Hardware material composition and size affect both CT and MR artefacts. Titanium alloy is both less dense and less magnetic than stainless steel, resulting in less streak artefact from beam hardening on CT and less magnetic field distortion on MR. Metallic artefact is related to density, with less CT artefact resulting from less dense materials. Materials can be arranged in ascending artefact in the following order: plastic < titanium < vitallium < stainless steel < cobalt-chrome [5]. Less beam hardening occurs with stronger CT tube voltage, so images should be acquired at 120–140 kVp rather than 80 kVp, with the consequence of doubling of the radiation dose. Additionally CT acquisition parameters include high tube charge, lower pitch, and thin sections, also with the consequence of increased dose. Controlling CT post-processing parameters such as thicker sections, soft tissue instead of bony reconstruction kernels, and extended CT Hounsfield scale can further reduce artefacts. Advances in CT technology allow for higher currents, improving imaging in obese patients. Although not widely available yet, dual energy CT has significant potential to reduce metallic artefacts [6]. Sinogram inpainting methods have also been shown to reduce CT metallic artefact [7].

MR may demonstrate metallic artefacts even when no hardware is placed, arising from tiny metallic drill bit fragments in postoperative beds. Susceptibility artefacts may result in a loss of signal in phase direction by intravoxel dephasing and spatial misregistration in the frequency encoding and slice selection gradient. Specific MR artefacts are related to hardware composition, orientation and shape, MR magnet field strength, and imaging sequence type and parameters. Since artefacts are significantly fewer when the hardware is perpendicular to the magnet, there are fewer artefacts caused by pedicle screws at the L1–L3 levels compared to L4–S1. Spherical implants result in greater artefacts than cylindrical ones [8]. Fast spin echo sequences have fewer artefacts than conventional spin echo or gradient echo sequences. Fat suppression with short inversion time inversion recovery (STIR) has fewer artefacts than frequency-selective fat saturation. Artefacts are proportional to the magnet strength, so imaging should be preferentially performed on 1.5-T scanners. However, higher gradient strengths and broader receiver bandwidths with newer coils can offset the greater artefact effect at 3.0 T. For any sequence, artefacts can be minimised by using a small field of view, high-resolution matrix, and thin sections (Fig. 1). Advanced artefact reduction techniques include view angle tilting, slice encoding for metal artefact correction, multi-acquisition variable-resonance image combination, single-point imaging, prepolarised imaging, and dual reversed-gradient acquisitions. View angle tilting corrects for intra-slice (in-plane) distortion and is used in combination with slice encoding for metal artefact correction, which corrects for adjacent slice (through-plane) distortions.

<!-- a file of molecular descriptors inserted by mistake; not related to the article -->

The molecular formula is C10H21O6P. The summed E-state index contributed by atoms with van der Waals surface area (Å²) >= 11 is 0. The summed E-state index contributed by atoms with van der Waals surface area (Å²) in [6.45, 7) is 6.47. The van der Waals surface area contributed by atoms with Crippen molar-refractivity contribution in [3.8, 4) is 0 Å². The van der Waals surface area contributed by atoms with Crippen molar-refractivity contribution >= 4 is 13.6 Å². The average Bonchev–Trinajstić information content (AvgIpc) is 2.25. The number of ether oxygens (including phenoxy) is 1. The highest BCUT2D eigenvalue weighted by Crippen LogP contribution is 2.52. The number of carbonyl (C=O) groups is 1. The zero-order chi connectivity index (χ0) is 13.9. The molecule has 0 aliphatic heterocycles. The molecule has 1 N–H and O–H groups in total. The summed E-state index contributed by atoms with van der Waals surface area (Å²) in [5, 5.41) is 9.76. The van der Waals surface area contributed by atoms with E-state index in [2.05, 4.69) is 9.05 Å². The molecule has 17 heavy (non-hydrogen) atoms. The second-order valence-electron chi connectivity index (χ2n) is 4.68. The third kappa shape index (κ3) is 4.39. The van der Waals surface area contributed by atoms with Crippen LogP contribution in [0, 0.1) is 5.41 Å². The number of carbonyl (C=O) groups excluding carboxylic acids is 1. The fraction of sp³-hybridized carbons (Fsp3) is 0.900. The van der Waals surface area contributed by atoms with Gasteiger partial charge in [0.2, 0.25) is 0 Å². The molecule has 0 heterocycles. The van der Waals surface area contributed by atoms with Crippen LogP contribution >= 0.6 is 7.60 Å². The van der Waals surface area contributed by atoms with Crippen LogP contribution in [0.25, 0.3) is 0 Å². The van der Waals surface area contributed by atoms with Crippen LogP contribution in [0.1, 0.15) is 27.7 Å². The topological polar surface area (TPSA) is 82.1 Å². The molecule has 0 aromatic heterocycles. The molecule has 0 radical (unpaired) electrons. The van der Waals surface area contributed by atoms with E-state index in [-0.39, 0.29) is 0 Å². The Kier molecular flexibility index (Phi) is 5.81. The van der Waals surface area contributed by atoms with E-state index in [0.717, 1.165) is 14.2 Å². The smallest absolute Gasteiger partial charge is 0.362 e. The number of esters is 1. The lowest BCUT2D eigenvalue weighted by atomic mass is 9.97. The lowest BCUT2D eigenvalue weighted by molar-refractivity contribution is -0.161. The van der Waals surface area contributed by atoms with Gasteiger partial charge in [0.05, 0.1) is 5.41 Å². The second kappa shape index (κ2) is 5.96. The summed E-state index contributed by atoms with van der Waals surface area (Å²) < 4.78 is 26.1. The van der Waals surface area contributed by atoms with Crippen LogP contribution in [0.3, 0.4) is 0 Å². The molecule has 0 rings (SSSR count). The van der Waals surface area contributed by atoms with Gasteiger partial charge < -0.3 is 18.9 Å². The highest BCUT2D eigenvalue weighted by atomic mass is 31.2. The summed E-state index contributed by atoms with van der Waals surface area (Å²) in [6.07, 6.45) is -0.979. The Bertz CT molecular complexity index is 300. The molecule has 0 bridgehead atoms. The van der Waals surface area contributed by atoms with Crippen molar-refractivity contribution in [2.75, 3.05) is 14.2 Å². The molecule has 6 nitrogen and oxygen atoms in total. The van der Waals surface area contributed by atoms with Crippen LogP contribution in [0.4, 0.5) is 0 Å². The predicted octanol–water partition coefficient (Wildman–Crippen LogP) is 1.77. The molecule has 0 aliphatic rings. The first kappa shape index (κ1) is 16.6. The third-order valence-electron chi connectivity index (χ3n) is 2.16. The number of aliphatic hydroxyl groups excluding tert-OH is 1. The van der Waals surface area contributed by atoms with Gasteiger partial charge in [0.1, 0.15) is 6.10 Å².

Fig. 1
figure 1

Scan performed at 3T (a) has significant susceptibility artefacts and image degradation. Optimized images at 1.5 T (b, c, and d) are of significantly improved image quality with good visualisation of the canal and neural foramina


The number of lumbar spinal surgery complications is proportional to the extent of surgery, lowest with minimally invasive degenerative disk procedures and greatest for scoliosis and dysraphism repairs. Complications can occur at any time in the postoperative period. Immediate postoperative complications are related to improper hardware placement, most commonly an intracanalicular pedicular screw course, resulting in vascular or neural injury. Complications that occur in the scale of days and weeks post hardware placement are seroma/haematoma and infection within the postoperative site, including the hardware or superinfection of postoperative collections. Hardware loosening usually occurs over a period of months to years post surgery and is associated with hardware failure.